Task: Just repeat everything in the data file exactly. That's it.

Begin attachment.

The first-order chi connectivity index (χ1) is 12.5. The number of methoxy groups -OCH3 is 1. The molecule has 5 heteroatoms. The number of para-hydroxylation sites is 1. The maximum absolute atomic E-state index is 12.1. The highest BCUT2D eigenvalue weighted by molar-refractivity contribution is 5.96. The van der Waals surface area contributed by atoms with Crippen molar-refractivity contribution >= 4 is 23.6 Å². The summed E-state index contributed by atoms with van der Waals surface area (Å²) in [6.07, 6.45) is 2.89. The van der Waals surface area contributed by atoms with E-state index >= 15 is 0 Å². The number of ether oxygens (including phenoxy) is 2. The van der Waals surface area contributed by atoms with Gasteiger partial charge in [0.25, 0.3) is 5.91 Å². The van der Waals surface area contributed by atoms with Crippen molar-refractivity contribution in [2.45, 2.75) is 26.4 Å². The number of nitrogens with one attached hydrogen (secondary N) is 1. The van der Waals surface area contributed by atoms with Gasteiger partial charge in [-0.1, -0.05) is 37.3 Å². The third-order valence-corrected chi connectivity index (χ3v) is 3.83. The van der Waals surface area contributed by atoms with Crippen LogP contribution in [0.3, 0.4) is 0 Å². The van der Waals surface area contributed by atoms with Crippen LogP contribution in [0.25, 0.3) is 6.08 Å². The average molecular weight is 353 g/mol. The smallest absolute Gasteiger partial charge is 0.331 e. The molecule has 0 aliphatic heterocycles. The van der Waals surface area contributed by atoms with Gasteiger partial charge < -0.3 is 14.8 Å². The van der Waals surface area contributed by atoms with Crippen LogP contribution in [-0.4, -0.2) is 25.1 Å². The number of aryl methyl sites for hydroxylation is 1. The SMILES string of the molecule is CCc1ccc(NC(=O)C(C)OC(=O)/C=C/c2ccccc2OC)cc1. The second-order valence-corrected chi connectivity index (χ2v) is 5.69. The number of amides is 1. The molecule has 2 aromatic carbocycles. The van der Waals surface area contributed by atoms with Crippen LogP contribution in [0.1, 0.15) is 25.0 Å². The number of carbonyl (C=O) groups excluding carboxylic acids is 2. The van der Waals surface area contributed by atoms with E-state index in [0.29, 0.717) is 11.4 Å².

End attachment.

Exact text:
The first-order chi connectivity index (χ1) is 12.5. The number of methoxy groups -OCH3 is 1. The molecule has 5 heteroatoms. The number of para-hydroxylation sites is 1. The maximum absolute atomic E-state index is 12.1. The highest BCUT2D eigenvalue weighted by molar-refractivity contribution is 5.96. The van der Waals surface area contributed by atoms with Crippen molar-refractivity contribution >= 4 is 23.6 Å². The summed E-state index contributed by atoms with van der Waals surface area (Å²) in [6.07, 6.45) is 2.89. The van der Waals surface area contributed by atoms with E-state index >= 15 is 0 Å². The number of ether oxygens (including phenoxy) is 2. The van der Waals surface area contributed by atoms with Gasteiger partial charge in [0.25, 0.3) is 5.91 Å². The van der Waals surface area contributed by atoms with Crippen molar-refractivity contribution in [2.45, 2.75) is 26.4 Å². The number of nitrogens with one attached hydrogen (secondary N) is 1. The van der Waals surface area contributed by atoms with Gasteiger partial charge in [-0.1, -0.05) is 37.3 Å². The third-order valence-corrected chi connectivity index (χ3v) is 3.83. The van der Waals surface area contributed by atoms with Crippen LogP contribution in [0.3, 0.4) is 0 Å². The van der Waals surface area contributed by atoms with Crippen LogP contribution in [0.25, 0.3) is 6.08 Å². The average molecular weight is 353 g/mol. The smallest absolute Gasteiger partial charge is 0.331 e. The molecule has 0 aliphatic heterocycles. The van der Waals surface area contributed by atoms with Gasteiger partial charge < -0.3 is 14.8 Å². The van der Waals surface area contributed by atoms with Crippen LogP contribution in [-0.4, -0.2) is 25.1 Å². The number of aryl methyl sites for hydroxylation is 1. The SMILES string of the molecule is CCc1ccc(NC(=O)C(C)OC(=O)/C=C/c2ccccc2OC)cc1. The second-order valence-corrected chi connectivity index (χ2v) is 5.69. The number of amides is 1. The molecule has 2 aromatic carbocycles. The van der Waals surface area contributed by atoms with Crippen LogP contribution in [0.1, 0.15) is 25.0 Å². The number of carbonyl (C=O) groups excluding carboxylic acids is 2. The van der Waals surface area contributed by atoms with E-state index in [0.29, 0.717) is 11.4 Å².